Dividends are the investor’s best friend.
While companies such as Berkshire Hathaway, Amazon and Google eschew dividends in favor of reinvesting capital, there’s no denying that for the rest of the market, dividend distributions are essential for returns.
Indeed, in 2015 Hartford Funds published a white paper on the power of dividends, which found that Going back to 1960, 81% of the total return of the S&P 500 Index can be attributed to reinvested dividends and the power of compounding. According to the research, dividends are especially important during periods when the S&P 500 struggled. In the 1960s and 70s for example, dividends accounted for 44% and 73% respectively of the index’s total return.
This Hartford's research isn't the only insight on dividend investing out there, but it does reflect the conclusion all dividend research has concluded: You can't beat the market over the long-term without dividends.
Dividend Underlying Growth Pushes Payouts To All-Time High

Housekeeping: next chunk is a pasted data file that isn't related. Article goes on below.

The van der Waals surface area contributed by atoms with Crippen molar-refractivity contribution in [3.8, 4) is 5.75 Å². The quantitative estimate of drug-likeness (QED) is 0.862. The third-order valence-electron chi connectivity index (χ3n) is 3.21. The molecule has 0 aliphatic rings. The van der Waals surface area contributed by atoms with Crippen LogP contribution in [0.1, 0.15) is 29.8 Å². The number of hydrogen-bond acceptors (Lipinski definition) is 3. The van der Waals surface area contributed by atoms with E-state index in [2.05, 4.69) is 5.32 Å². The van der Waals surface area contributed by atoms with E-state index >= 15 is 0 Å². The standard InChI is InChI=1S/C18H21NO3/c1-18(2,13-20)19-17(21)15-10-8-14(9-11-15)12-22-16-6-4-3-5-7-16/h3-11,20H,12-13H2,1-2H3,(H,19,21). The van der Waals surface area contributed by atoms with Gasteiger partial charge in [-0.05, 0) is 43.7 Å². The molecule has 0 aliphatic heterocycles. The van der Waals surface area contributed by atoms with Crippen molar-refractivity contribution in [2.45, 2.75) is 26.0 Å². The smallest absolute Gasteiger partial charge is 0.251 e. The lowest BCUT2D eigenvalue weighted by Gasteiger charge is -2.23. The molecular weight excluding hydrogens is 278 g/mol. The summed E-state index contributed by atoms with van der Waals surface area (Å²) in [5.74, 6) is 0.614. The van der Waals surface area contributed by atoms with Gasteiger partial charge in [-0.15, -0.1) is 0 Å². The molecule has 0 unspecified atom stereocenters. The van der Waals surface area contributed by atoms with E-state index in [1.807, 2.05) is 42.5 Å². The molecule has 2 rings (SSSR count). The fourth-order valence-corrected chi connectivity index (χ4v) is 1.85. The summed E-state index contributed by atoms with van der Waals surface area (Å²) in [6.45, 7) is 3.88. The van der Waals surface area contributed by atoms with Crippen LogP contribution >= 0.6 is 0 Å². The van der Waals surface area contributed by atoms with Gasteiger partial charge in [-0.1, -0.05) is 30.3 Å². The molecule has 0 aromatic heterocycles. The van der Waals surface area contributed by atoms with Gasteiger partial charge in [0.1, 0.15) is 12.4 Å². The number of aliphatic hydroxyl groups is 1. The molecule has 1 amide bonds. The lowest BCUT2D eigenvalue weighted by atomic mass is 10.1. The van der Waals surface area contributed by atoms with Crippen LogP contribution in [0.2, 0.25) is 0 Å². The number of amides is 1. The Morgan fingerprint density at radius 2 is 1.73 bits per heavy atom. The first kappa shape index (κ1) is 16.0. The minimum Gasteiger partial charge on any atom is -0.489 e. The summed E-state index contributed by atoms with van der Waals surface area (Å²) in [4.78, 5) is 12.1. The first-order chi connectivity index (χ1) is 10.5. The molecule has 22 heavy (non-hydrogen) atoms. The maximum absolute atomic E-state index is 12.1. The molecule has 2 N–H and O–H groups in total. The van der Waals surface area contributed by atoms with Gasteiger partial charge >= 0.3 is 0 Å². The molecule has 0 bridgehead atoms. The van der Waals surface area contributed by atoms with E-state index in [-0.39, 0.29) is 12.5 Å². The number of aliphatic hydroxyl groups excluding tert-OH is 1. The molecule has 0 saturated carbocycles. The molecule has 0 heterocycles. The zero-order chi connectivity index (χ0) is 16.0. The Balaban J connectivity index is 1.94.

Luckily for dividend investors, dividends are now growing at the fastest rate in three years according to Janus Henderson's Global Dividend Index. The index, which analyses dividends paid by the 1,200 largest firms by market capitalization, notes dividends surged 14.5% to $328.1 billion, the fastest headline growth rate in three years and a record for third quarter dividend payments. Meanwhile, underlying growth was 8.4%, the highest level in almost two years with every region reporting growth. For the full-year, the index is predicting a record $1.25 trillion in total dividend payouts, up 7.4% year-on-year in headline terms.
Dividends from UK listed companies grew the fastest during the third quarter, as miners recovered from a multi-year slump and began distributing excess profits to investors. Overall, underlying UK dividends jumped 17.5% in Q3, giving a total of $29.6 billion. Rio Tinto paid its largest interim dividend ever recorded as BHP Billiton trebled its dividend year-on-year
In North America, growth was rapid in both the United States and Canada, up 9.2% and 11.0% respectively on an underlying basis.Every US sector saw higher payouts but banks were the standout performers with average distributions leaping 20% year-on-year thanks to large increases from Bank of America, and Citigroup.
North American dividends dominated the third quarter, accounting for four dollars in every ten paid globally.
In Asia, underlying growth was also impressive at 12.1%, with records broken in Hong Kong, Australia, and Taiwan. A record number of special dividends benefitted Hong Kong as Australia profited from the mining boom.